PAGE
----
Aggressive CDI practices may account for at least some of their findings.
The U.S. Department of Health and Human Services (HHS) Office of Inspector General (OIG) wrapped up its investigation into hospital upcoding in February. My first thought when I read the associated proposed plan turned to aggressive clinical documentation integrity (CDI) practices taking place in some hospitals. Was this investigation (and, presumably, others to follow) in some way going to target such programs? After all, clinical documentation integrity key performance indicators (KPIs) often involve complications and comorbidities (CCs) and major CCs (MCCs) capture.
Out of sheer morbid curiosity, I waited with bated breath for the outcome of OIG’s investigation to see if my suspicions were founded. Although CDI was not mentioned in the OIG report, there is a likelihood that aggressive CDI practices may account for at least some of their findings. For example, the report noted the following (bold emphasis my own):
“The number of stays at the highest severity level increased almost 20 percent from FY 2014 through FY 2019, ultimately accounting for nearly half of all Medicare spending on inpatient hospital stays. The number of stays billed at each of the other severity levels decreased. At the same time, the average length of stay decreased for stays at the highest severity level, while the average length of all stays remained largely the same.”
You can read the full report online here https://oig.hhs.gov/oei/reports/OEI-02-18-00380.pdf.
Clinical documentation initiatives are a must in today’s healthcare landscape. The implementation of quality improvement initiatives by the Centers for Medicare & Medicaid Services (CMS), such as value-based incentive payments (Hospital Value-Based Payment Program, or HVBP), the readmission reduction program (Hospital Readmission Reduction Program, or HRRP), and the HAC Reduction Program (HACRP) make such programs absolutely necessary to ensure quality of care.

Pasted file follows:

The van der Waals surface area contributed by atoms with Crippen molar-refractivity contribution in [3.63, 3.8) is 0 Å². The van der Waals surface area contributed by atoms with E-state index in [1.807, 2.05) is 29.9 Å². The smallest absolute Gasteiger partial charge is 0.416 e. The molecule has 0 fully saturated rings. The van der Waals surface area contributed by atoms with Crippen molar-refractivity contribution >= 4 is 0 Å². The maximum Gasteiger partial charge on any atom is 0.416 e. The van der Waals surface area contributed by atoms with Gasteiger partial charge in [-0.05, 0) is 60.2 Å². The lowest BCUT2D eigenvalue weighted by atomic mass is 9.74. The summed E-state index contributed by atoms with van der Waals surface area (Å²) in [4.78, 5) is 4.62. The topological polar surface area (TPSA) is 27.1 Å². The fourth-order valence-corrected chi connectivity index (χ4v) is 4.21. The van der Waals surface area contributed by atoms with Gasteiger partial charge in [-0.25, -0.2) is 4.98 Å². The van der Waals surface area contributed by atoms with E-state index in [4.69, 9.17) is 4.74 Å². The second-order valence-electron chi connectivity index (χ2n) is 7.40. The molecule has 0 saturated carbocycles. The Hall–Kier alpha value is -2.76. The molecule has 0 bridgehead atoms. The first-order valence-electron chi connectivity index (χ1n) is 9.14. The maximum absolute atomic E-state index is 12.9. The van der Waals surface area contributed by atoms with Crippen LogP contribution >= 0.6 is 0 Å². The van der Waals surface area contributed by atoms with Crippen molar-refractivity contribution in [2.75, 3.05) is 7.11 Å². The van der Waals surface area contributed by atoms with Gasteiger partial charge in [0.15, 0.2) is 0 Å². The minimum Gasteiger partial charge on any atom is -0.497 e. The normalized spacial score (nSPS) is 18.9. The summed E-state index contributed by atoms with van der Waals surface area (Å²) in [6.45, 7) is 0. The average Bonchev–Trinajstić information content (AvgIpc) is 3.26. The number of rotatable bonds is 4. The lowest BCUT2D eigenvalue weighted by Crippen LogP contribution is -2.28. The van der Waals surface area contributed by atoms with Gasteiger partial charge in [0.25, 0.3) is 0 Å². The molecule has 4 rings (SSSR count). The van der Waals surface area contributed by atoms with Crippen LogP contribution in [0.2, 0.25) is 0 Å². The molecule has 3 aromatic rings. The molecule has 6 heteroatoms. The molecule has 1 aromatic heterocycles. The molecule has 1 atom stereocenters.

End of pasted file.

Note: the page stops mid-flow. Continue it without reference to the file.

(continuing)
However, at some point, MCC and CC capture became a metric for which the CDI industry is most prominently known. I vividly recall consulting with a healthcare system where the CDI professionals said MCC and CC capture was “job security.” And let’s be honest: most physicians believe that queries for such capture are all about reimbursement, having nothing to do with patient care. I have had multiple discussions with providers who have said “just tell me what I need to document.”
This cookie-cutter approach to CDI, with an assembly line of MCC and CC capture, surely ripens the field for investigations such as the recently concluded OIG audit, and as evidenced by payer denials.
How did we get here? Whether it was consulting firms advising “best practices” or PEPPER (Program for Evaluating Payment Patterns Electronic Report) and other benchmark data demonstrating what peers are doing (or a combination of both and other factors), we, as a profession, are sitting in the crosshairs of further targets. For example, we are all very well aware of the OIG audit of severe malnutrition, whereby multiple incidences of upcoding (or overcoding) were implicated.